The term 'Third Culture Kid' (TCK) was first used by Ruth Hill Useem in her research on American children living in India. The term is applied to people who have grown up in a country, or several countries, other than the one(s) that their parents grew up in. There are a couple of other names for specific types of TCKs; a 'Corporate Kid' for instance is a child whose parents had to move frequently for business reasons. Other types include 'Missionary Kid,' or 'Army Brat.' As a whole they are often referred to as 'Global Nomads,' and the defining characteristic of them all is that they spent a significant amount of their developing years in a country other the one(s) that they have citizenship in.
As a result of constantly having to move around, or being exposed to different cultures within and outside of their family, TCKs usually find it very difficult to identify with any specific culture. They tend to have more in common with each other than with those who they happen to have the same citizenship. Their roots are not embedded in a place, but in people. Usually the most stable thing in a TCK's childhood is their family; many of them would have had to leave their friends behind every time that they leave a country.
These constant changes usually lead to a very specific type of person, one who is very independent and self-reliant, often a loner. That self-reliance can be turned into an asset as a TCK grows up and enters the business world. However, this independence often verges on isolation - the pain of having to leave behind friends so many times in childhood may lead them to feel that they do not need or want to have any close relationships. When they leave a country, they tend to let go of the friendships that they have formed far more easily - they lose touch with their old friends a lot more quickly than most people would.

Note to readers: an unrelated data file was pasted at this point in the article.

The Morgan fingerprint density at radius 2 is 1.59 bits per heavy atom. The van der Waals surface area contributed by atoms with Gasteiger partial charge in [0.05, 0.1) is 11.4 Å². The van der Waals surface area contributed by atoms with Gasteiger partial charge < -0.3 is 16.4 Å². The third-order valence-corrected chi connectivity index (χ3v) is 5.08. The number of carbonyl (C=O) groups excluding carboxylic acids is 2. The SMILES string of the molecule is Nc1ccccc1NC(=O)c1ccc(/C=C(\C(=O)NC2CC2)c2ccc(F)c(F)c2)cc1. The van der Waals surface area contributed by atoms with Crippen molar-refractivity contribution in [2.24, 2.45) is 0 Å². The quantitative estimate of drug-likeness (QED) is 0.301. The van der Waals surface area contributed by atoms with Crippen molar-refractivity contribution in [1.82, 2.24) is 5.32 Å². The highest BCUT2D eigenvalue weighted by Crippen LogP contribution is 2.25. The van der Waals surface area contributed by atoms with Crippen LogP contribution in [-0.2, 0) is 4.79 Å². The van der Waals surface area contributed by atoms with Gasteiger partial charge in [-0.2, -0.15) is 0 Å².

A TCK can never turn back into a mono-cultural person, and for the majority of their lives they may choose a similar life to that which their parents chose. They are usually very tolerant of differences between themselves and other people, and are often extremely friendly and good at making friends quickly - something they have learnt because of much practice. Unsurprisingly TCKs tend to be good with languages, a skill that they have often learnt out of necessity. They find it far easier to change their behavior, language and actions based on the situation due to the fact that they will have often had to do this many times in the past.
Whilst there may be benefits to having such a lifestyle, there are of course consequences. TCKs often feel no sense of belonging to any particular place, so they often spend their adult lives traveling from one place to another to try and find where they can belong. They often have no qualms in losing a relationship, sometimes finding it preferable than having to spend time trying to solve problems that may have arisen in a relationship. Often the parent's of TCKs express frustration at the fact that they do not identify with the same country as the parents do.